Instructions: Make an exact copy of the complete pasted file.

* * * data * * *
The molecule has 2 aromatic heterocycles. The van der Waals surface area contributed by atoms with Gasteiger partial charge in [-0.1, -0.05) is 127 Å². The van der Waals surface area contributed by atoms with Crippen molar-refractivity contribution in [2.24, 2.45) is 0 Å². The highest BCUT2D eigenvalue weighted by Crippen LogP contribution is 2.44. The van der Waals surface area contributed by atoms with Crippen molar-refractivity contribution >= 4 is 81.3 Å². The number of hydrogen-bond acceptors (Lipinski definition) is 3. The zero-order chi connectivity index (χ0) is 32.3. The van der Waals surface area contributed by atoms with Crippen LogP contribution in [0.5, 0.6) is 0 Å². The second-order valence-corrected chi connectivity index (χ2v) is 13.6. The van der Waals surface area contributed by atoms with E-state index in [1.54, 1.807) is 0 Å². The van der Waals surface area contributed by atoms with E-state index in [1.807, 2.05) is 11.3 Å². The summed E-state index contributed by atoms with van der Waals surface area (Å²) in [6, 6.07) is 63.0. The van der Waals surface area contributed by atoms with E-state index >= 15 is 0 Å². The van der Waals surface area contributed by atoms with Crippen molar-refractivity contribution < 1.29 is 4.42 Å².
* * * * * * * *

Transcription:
The molecule has 2 aromatic heterocycles. The van der Waals surface area contributed by atoms with Gasteiger partial charge in [-0.1, -0.05) is 127 Å². The van der Waals surface area contributed by atoms with Crippen molar-refractivity contribution in [2.24, 2.45) is 0 Å². The highest BCUT2D eigenvalue weighted by Crippen LogP contribution is 2.44. The van der Waals surface area contributed by atoms with Crippen molar-refractivity contribution >= 4 is 81.3 Å². The number of hydrogen-bond acceptors (Lipinski definition) is 3. The zero-order chi connectivity index (χ0) is 32.3. The van der Waals surface area contributed by atoms with Crippen LogP contribution in [0.5, 0.6) is 0 Å². The second-order valence-corrected chi connectivity index (χ2v) is 13.6. The van der Waals surface area contributed by atoms with E-state index in [1.54, 1.807) is 0 Å². The van der Waals surface area contributed by atoms with E-state index in [1.807, 2.05) is 11.3 Å². The summed E-state index contributed by atoms with van der Waals surface area (Å²) in [6, 6.07) is 63.0. The van der Waals surface area contributed by atoms with E-state index >= 15 is 0 Å². The van der Waals surface area contributed by atoms with Crippen molar-refractivity contribution < 1.29 is 4.42 Å².